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How could a 100 N object be lowered from a roof using a cord with a breaking strength of 80 N without breaking the cord?

My attempt to answer this question is that we could use a counter weight. But I don't really understand the concept behind counterweights so I hope someone can clear that up for me and if there is a better answer I'll love to know it.

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    $\begingroup$ It is useful to ask yourself how you would solve the problem in real life. You have a length of lightweight cord and a heavy, but valuable package to be lowered from a roof. What are your options? $\endgroup$ – dmckee Feb 15 '15 at 16:06
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    $\begingroup$ Either double up the rope or lower the object fast enough that the force on it never exceeds 80N. $\endgroup$ – Hot Licks Feb 16 '15 at 12:14
  • $\begingroup$ It occurs to me that it might work to run the rope over a pulley and put the 100 N object on one end and an 80 N counterweight on the other end. But it makes my head hurt to think about whether the acceleration of the 80 N counterweight could somehow put more than 80 N force on the rope. $\endgroup$ – Hot Licks Feb 17 '15 at 23:48
  • $\begingroup$ @HotLicks - and hope they don't meet in the middle... $\endgroup$ – Floris Mar 14 '15 at 13:40
  • $\begingroup$ Note that the advertised breaking strength also has a safety factor involved. $\endgroup$ – ja72 Nov 15 '16 at 12:59
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Breaking strength refers to the maximum tension in the cord. Now, from the sounds of this problem, you've probably been doing force diagrams involving cords. What happens when you attach two cords to a single 100N object (and keep it stationary)? Is the tension in both of those cords 100N? Or is the combined force 100N, so that each just has 50N?

Put another way, most ropes you see will be made of many individual little threads. Each one of them is much weaker than the whole rope. See what I'm getting at?

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  • $\begingroup$ If you set this problem up on paper like this, it is indeterminate. We know the force division must be equal but getting here is too difficult for a homework problem. $\endgroup$ – Joshua Feb 15 '15 at 17:10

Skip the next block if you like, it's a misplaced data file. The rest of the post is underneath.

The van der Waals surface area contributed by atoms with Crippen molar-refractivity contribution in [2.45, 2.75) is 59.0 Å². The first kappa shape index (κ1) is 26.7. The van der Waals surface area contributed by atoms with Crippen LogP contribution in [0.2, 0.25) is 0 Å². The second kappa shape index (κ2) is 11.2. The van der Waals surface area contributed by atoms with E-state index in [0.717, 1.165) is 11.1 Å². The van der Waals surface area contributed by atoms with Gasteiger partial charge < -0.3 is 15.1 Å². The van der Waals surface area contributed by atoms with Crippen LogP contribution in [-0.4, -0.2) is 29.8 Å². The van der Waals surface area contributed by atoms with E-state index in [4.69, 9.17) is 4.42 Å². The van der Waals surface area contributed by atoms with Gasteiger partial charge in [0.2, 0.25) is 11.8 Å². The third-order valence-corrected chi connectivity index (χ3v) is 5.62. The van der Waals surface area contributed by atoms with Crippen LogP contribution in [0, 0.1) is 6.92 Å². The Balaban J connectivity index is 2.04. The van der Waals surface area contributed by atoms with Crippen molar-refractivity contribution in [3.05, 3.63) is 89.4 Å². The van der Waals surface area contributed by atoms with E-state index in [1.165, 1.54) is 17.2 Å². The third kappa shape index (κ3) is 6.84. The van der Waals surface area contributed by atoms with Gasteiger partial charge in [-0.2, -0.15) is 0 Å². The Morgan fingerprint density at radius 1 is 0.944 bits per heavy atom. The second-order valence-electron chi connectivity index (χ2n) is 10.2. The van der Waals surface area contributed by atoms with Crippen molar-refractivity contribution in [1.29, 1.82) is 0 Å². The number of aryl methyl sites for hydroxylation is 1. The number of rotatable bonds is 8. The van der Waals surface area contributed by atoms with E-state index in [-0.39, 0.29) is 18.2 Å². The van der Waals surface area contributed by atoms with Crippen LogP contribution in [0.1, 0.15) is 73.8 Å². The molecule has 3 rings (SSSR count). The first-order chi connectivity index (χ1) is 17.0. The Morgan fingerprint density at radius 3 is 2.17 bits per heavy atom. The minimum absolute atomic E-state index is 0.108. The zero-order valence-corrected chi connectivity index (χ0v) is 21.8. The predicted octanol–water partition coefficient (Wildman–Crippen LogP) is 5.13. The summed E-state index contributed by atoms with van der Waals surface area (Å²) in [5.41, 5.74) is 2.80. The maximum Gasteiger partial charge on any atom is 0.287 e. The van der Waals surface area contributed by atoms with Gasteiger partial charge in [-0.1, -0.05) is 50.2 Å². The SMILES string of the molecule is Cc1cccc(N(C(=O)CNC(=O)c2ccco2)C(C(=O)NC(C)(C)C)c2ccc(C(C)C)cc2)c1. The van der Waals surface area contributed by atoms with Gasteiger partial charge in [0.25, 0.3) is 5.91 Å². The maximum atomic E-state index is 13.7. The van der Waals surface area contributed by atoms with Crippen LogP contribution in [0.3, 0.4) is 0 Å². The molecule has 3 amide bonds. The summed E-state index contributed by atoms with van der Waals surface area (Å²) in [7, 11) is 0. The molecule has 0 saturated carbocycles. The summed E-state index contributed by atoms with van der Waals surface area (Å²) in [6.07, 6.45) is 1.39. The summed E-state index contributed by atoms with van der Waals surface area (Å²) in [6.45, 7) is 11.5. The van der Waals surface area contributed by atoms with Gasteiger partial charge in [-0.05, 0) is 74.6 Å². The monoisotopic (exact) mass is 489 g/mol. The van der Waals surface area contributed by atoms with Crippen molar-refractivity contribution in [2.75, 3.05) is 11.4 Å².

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    $\begingroup$ I don't understand why you think it's indeterminate, or why it's too difficult for a homework problem. This sort of setup is totally standard for the usual force diagram students see early in first-year physics. Certainly there are simplifications, but that's standard practice in intro physics courses. $\endgroup$ – Mike Feb 15 '15 at 18:06
  • $\begingroup$ There is only one vertical equation for statics. F1 + F2 = 100N. To get the second equation requires removing the normal assumption of rope length cannot change, yielding F1 + (k * d1) + F2 - (k * d2) = 100N and d1 = d2. The problem is no longer first semester and you now have a hooks law assumption known to be not true (ropes are not hooks-law springs). Unless you have the insight to know that lim(d->0) f(k, d) -> k * d where f is any spring function you can't solve the problem. $\endgroup$ – Joshua Feb 15 '15 at 21:41
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    $\begingroup$ @Joshua: If one of the cords were a lot longer, you could tell by the slack which one is pulling all the weight, and if you've ever played on a swing set, you might know that the ropes get a little longer when you sit down, so I think the mechanism by which the weight is distributed is at least somewhat intuitive. With that in mind, you can make a decent case for F1 = F2 due to symmetry. In fact, I think it's much more difficult to conclude from the equations that the system is indeterminate. $\endgroup$ – Marcks Thomas Feb 15 '15 at 23:00